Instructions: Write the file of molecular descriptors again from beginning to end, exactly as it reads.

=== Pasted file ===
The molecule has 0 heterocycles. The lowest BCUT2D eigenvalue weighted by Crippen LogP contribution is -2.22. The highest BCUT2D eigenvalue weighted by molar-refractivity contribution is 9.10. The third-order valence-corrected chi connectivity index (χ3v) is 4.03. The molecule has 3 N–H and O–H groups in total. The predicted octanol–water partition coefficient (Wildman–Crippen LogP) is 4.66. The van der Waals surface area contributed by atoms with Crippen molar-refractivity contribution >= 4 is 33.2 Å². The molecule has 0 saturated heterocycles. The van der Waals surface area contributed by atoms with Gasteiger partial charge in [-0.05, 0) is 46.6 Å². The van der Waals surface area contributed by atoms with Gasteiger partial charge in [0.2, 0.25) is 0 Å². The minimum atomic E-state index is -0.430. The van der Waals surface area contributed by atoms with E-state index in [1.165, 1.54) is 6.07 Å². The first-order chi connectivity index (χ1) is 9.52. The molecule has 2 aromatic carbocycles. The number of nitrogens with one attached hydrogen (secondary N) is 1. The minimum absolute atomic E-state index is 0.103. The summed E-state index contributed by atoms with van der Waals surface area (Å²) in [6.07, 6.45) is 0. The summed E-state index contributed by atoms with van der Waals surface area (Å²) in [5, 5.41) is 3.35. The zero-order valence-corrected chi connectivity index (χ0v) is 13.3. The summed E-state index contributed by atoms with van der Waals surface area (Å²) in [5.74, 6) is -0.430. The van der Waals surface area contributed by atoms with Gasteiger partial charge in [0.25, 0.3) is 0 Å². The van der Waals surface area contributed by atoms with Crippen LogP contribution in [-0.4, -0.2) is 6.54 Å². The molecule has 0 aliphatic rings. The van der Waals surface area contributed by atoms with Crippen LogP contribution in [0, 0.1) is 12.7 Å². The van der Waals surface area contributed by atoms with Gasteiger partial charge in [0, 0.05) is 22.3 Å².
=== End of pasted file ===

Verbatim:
The molecule has 0 heterocycles. The lowest BCUT2D eigenvalue weighted by Crippen LogP contribution is -2.22. The highest BCUT2D eigenvalue weighted by molar-refractivity contribution is 9.10. The third-order valence-corrected chi connectivity index (χ3v) is 4.03. The molecule has 3 N–H and O–H groups in total. The predicted octanol–water partition coefficient (Wildman–Crippen LogP) is 4.66. The van der Waals surface area contributed by atoms with Crippen molar-refractivity contribution >= 4 is 33.2 Å². The molecule has 0 saturated heterocycles. The van der Waals surface area contributed by atoms with Gasteiger partial charge in [-0.05, 0) is 46.6 Å². The van der Waals surface area contributed by atoms with Gasteiger partial charge in [0.2, 0.25) is 0 Å². The minimum atomic E-state index is -0.430. The van der Waals surface area contributed by atoms with E-state index in [1.165, 1.54) is 6.07 Å². The first-order chi connectivity index (χ1) is 9.52. The molecule has 2 aromatic carbocycles. The number of nitrogens with one attached hydrogen (secondary N) is 1. The minimum absolute atomic E-state index is 0.103. The summed E-state index contributed by atoms with van der Waals surface area (Å²) in [6.07, 6.45) is 0. The summed E-state index contributed by atoms with van der Waals surface area (Å²) in [5, 5.41) is 3.35. The zero-order valence-corrected chi connectivity index (χ0v) is 13.3. The summed E-state index contributed by atoms with van der Waals surface area (Å²) in [5.74, 6) is -0.430. The van der Waals surface area contributed by atoms with Gasteiger partial charge in [0.25, 0.3) is 0 Å². The van der Waals surface area contributed by atoms with Crippen LogP contribution in [-0.4, -0.2) is 6.54 Å². The molecule has 0 aliphatic rings. The van der Waals surface area contributed by atoms with Crippen LogP contribution in [0, 0.1) is 12.7 Å². The van der Waals surface area contributed by atoms with Gasteiger partial charge in [0, 0.05) is 22.3 Å².